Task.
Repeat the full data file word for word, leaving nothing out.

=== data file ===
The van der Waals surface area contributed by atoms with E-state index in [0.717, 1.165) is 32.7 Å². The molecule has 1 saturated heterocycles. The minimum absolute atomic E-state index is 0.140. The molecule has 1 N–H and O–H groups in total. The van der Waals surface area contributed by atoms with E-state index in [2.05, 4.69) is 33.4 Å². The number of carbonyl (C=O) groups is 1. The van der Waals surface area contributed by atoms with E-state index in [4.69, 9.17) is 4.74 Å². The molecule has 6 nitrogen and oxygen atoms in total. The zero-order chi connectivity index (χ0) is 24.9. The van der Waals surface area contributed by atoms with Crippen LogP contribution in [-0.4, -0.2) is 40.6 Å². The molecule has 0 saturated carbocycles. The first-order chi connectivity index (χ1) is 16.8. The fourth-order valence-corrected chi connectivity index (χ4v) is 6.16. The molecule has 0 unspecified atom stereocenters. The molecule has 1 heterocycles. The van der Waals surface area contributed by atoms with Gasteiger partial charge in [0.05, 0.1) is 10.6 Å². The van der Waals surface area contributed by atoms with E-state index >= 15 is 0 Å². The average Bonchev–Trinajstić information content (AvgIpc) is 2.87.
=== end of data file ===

The van der Waals surface area contributed by atoms with E-state index in [0.717, 1.165) is 32.7 Å². The molecule has 1 saturated heterocycles. The minimum absolute atomic E-state index is 0.140. The molecule has 1 N–H and O–H groups in total. The van der Waals surface area contributed by atoms with E-state index in [2.05, 4.69) is 33.4 Å². The number of carbonyl (C=O) groups is 1. The van der Waals surface area contributed by atoms with E-state index in [4.69, 9.17) is 4.74 Å². The molecule has 6 nitrogen and oxygen atoms in total. The zero-order chi connectivity index (χ0) is 24.9. The van der Waals surface area contributed by atoms with Crippen LogP contribution in [-0.4, -0.2) is 40.6 Å². The molecule has 0 saturated carbocycles. The first-order chi connectivity index (χ1) is 16.8. The fourth-order valence-corrected chi connectivity index (χ4v) is 6.16. The molecule has 0 unspecified atom stereocenters. The molecule has 1 heterocycles. The van der Waals surface area contributed by atoms with Gasteiger partial charge in [0.05, 0.1) is 10.6 Å². The van der Waals surface area contributed by atoms with E-state index >= 15 is 0 Å². The average Bonchev–Trinajstić information content (AvgIpc) is 2.87.